June 20, 2016
(All scripture is from the New King James Version unless otherwise indicated.)
In our fast paced society we want everything instantly! Searching the internet, I found something interesting. Various media outlets reported earlier this year that (according to a Canadian study by Microsoft) “…the average human attention span has fallen from 12 seconds in 2000…to eight seconds [today]…” They say it is due to the increasing use of smart phones and other technological devices. The reports also said, “Goldfish, meanwhile, are believed to have an attention span of nine seconds…”! Just 100 years ago, the attention span for adults was calculated at 20 minutes! Is it any wonder we modern human beings have trouble Waiting patiently for something?
Is that why we modern Western Christians have such trouble fulfilling what God says about Waiting upon Him to answer our prayers and to work out His plans on our behalf?
Lamentations is a book consisting of five chapters of Hebrew poetry. Four chapters follow the Hebrew alphabet – chapters 1, 2 and 4 start each of their 22 verses with successive letters. Chapter 3 has 66 verses – 22 sets of three. The three verses of each set begins with a different Hebrew letter in alphabetical order. Chapter 5 does not hold to the same order, but also has 22 verses. As the name suggests, Lamentations records the prophet Jeremiah’s lament over the fall and destruction of Jerusalem at the hands of the invading Babylonians. Sin had brought such judgment – mainly the sin of idolatry of God’s chosen people, the Jews! They had left their first love (Revelation 2:4), and worshiped and served idols!
This is what is written in Lamentation 2:21 through 26 (see also Psalm 25:4, 5; 27:14; 59:9; 62:5; 123:2; 130:5; Isaiah 30:18; 40:31; Jeremiah 14:22; Hosea 12:6; Micah 7:7; Romans 8:25; I Thessalonians 1:10):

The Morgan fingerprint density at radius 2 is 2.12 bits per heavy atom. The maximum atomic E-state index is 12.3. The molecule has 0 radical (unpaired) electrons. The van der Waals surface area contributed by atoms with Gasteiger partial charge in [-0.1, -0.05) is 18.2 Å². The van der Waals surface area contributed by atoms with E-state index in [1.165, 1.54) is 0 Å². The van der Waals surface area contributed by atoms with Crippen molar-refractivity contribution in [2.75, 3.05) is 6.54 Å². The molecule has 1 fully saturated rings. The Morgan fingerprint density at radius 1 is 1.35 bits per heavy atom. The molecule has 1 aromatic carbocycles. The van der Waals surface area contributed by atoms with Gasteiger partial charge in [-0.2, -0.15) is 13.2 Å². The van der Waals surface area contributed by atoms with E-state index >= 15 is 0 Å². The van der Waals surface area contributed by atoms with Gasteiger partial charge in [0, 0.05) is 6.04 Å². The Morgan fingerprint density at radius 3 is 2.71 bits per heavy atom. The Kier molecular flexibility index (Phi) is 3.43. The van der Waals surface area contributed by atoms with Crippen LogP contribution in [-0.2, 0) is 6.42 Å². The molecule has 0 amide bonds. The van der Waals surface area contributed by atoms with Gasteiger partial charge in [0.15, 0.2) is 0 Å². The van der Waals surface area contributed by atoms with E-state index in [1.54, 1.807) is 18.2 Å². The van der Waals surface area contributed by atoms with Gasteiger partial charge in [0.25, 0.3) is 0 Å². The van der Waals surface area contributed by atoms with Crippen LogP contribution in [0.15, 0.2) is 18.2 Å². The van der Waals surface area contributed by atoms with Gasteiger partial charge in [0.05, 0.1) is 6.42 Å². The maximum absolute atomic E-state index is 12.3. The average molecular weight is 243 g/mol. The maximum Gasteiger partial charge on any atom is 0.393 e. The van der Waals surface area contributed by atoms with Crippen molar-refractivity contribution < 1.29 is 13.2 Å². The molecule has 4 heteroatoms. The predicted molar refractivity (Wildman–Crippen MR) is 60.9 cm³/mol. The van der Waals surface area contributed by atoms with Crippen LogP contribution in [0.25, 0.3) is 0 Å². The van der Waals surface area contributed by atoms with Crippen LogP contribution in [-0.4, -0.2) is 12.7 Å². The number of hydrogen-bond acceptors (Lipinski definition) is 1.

This I recall to my mind, therefore I have hope. Through the LORD’S
mercies we are not consumed, because His compassions fail not. They
are new every morning; great is Your faithfulness. “The LORD is my
portion,” says my soul, “therefore I hope in Him!” The LORD is good
to those who wait for Him, to the soul who seeks Him. It is good that
one should hope and wait quietly wait for the salvation of the LORD.
In the midst of 148 verses of lament and woe over invasion, destruction and an uncertain future, Jeremiah breaks through with this six-verse proclamation of faith in God’s mercy, compassion, steadfastness, faithfulness, provision and goodness! How did he maintain such an attitude? He gives the answer twice – in verses 25 and 26 – Waiting upon God! And verse 25 also defines Waiting for us: “The LORD is good to those who wait for Him, to the soul who seeks Him.”
Hebrew poetry is most often in the form of parallelism – “…the restating of the second line of a couplet what has been expressed in the first.” (Eerdman’s The New Bible Dictionary, Poetry). Such parallelism is explained in this article as:
• synonymous – This is repeating the idea expressed in the first line using different words in the second. An example is Psalm 59:1 – “Deliver me from my enemies, O my God; Defend me from those who rise up against me.”
• synthetic – “…the second line amplifies or compliments the first.” Psalm 55:6 – “Oh, that I had wings like a dove! For then I would fly away and be at rest.”
• antithetical – “…the second line expresses a contrast to the first….” Psalm 1:6 – “…the LORD knows the way of the righteous, but the way of the ungodly shall perish.”
• climactic – “…a heightening of the effect [of the first line] in the second line….” Psalm 55:12, 13 – “For it is not an enemy who reproaches me; then I could bear it….But it was you, a man my equal, my companion and my acquaintance.”
Lamentations 3:25 is either synonymous or synthetic. The second line tells us that to wait for God is to seek Him! Waiting upon (or seeking) God is accomplished by finding out all that He has revealed about Himself (through His Word – see II Timothy 2:15), connecting with Him (through prayer – see Philippians 4:6), believing Him (through faith – see Acts 16:31), following Him (through obedience – see Romans 6:16), and praising Him in worship (alone and with others – see Psalm 100:5).
The problem is, such Waiting takes time! If modern western man only has an attention span of 8 seconds, what would such people do when in ancient Israel’s case the wait was 70 years?! For God told the prophet in Jeremiah 29:10, “…thus says the LORD, After seventy years are completed at Babylon, I will visit you and perform My good word toward you, and cause you to return to this place.” God, true to His word, let the Jews come back to the land of Israel after 70 years of captivity in Babylon.
Waiting is not always what we want to do. But what is He currently telling you to wait for? As it says in Psalm 27:13 and 14:
I would have lost heart, unless I had believed that I would see the good-
ness of the LORD in the land of the living. Wait on the LORD; be of
good courage, and He shall strengthen your heart; wait, I say, on the